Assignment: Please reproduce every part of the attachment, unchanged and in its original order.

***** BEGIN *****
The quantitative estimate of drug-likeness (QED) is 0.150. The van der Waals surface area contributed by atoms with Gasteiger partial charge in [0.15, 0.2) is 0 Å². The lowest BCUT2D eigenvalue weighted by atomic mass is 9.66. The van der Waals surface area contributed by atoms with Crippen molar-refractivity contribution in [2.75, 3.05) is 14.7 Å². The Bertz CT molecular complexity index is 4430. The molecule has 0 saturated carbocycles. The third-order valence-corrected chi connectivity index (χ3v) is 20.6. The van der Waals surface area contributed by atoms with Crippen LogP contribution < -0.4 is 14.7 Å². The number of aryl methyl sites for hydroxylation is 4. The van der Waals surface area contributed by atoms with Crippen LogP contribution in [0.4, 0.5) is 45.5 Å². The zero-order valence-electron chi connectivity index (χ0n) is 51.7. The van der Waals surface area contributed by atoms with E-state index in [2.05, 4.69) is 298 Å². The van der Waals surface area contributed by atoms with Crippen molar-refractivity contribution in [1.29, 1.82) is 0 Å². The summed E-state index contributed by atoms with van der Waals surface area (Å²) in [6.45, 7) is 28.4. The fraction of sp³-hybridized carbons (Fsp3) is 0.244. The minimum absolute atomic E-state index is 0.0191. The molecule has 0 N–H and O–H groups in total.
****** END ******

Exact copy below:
The quantitative estimate of drug-likeness (QED) is 0.150. The van der Waals surface area contributed by atoms with Gasteiger partial charge in [0.15, 0.2) is 0 Å². The lowest BCUT2D eigenvalue weighted by atomic mass is 9.66. The van der Waals surface area contributed by atoms with Crippen molar-refractivity contribution in [2.75, 3.05) is 14.7 Å². The Bertz CT molecular complexity index is 4430. The molecule has 0 saturated carbocycles. The third-order valence-corrected chi connectivity index (χ3v) is 20.6. The van der Waals surface area contributed by atoms with Crippen LogP contribution < -0.4 is 14.7 Å². The number of aryl methyl sites for hydroxylation is 4. The van der Waals surface area contributed by atoms with Crippen LogP contribution in [0.4, 0.5) is 45.5 Å². The zero-order valence-electron chi connectivity index (χ0n) is 51.7. The van der Waals surface area contributed by atoms with E-state index in [2.05, 4.69) is 298 Å². The van der Waals surface area contributed by atoms with Crippen molar-refractivity contribution in [1.29, 1.82) is 0 Å². The summed E-state index contributed by atoms with van der Waals surface area (Å²) in [6.45, 7) is 28.4. The fraction of sp³-hybridized carbons (Fsp3) is 0.244. The minimum absolute atomic E-state index is 0.0191. The molecule has 0 N–H and O–H groups in total.